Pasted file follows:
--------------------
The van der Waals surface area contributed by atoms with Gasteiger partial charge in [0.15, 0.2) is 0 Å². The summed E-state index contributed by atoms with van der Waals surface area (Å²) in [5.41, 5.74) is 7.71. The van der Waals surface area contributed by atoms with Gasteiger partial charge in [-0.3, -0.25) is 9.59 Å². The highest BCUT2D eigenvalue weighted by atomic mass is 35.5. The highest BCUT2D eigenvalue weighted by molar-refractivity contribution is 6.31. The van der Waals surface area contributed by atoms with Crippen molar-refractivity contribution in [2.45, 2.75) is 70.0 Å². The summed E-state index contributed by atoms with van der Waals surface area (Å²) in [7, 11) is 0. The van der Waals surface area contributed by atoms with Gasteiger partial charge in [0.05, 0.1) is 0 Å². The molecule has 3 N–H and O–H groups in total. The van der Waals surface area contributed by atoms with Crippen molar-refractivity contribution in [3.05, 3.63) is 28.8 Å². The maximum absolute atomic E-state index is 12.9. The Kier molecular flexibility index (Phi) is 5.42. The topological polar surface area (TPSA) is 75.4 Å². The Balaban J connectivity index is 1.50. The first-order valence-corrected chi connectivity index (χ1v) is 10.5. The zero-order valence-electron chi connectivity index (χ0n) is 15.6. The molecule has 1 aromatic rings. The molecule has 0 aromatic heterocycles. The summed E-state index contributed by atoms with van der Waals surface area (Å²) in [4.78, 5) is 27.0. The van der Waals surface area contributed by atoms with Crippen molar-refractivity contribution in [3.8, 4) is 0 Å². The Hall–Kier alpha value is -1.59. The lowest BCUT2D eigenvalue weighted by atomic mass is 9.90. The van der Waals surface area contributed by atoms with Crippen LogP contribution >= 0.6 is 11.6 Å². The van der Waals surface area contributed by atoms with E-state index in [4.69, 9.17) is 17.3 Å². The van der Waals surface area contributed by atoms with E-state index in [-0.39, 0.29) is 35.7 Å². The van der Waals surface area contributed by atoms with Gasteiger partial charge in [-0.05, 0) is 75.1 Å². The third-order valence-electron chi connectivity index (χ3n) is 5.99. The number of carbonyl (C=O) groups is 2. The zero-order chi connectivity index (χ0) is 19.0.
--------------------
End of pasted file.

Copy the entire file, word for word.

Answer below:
The van der Waals surface area contributed by atoms with Gasteiger partial charge in [0.15, 0.2) is 0 Å². The summed E-state index contributed by atoms with van der Waals surface area (Å²) in [5.41, 5.74) is 7.71. The van der Waals surface area contributed by atoms with Gasteiger partial charge in [-0.3, -0.25) is 9.59 Å². The highest BCUT2D eigenvalue weighted by atomic mass is 35.5. The highest BCUT2D eigenvalue weighted by molar-refractivity contribution is 6.31. The van der Waals surface area contributed by atoms with Crippen molar-refractivity contribution in [2.45, 2.75) is 70.0 Å². The summed E-state index contributed by atoms with van der Waals surface area (Å²) in [7, 11) is 0. The van der Waals surface area contributed by atoms with Gasteiger partial charge in [0.05, 0.1) is 0 Å². The molecule has 3 N–H and O–H groups in total. The van der Waals surface area contributed by atoms with Crippen molar-refractivity contribution in [3.05, 3.63) is 28.8 Å². The maximum absolute atomic E-state index is 12.9. The Kier molecular flexibility index (Phi) is 5.42. The topological polar surface area (TPSA) is 75.4 Å². The Balaban J connectivity index is 1.50. The first-order valence-corrected chi connectivity index (χ1v) is 10.5. The zero-order valence-electron chi connectivity index (χ0n) is 15.6. The molecule has 1 aromatic rings. The molecule has 0 aromatic heterocycles. The summed E-state index contributed by atoms with van der Waals surface area (Å²) in [4.78, 5) is 27.0. The van der Waals surface area contributed by atoms with Crippen molar-refractivity contribution in [3.8, 4) is 0 Å². The Hall–Kier alpha value is -1.59. The lowest BCUT2D eigenvalue weighted by atomic mass is 9.90. The van der Waals surface area contributed by atoms with Crippen LogP contribution >= 0.6 is 11.6 Å². The van der Waals surface area contributed by atoms with E-state index in [4.69, 9.17) is 17.3 Å². The van der Waals surface area contributed by atoms with E-state index in [-0.39, 0.29) is 35.7 Å². The van der Waals surface area contributed by atoms with Gasteiger partial charge in [-0.05, 0) is 75.1 Å². The third-order valence-electron chi connectivity index (χ3n) is 5.99. The number of carbonyl (C=O) groups is 2. The zero-order chi connectivity index (χ0) is 19.0.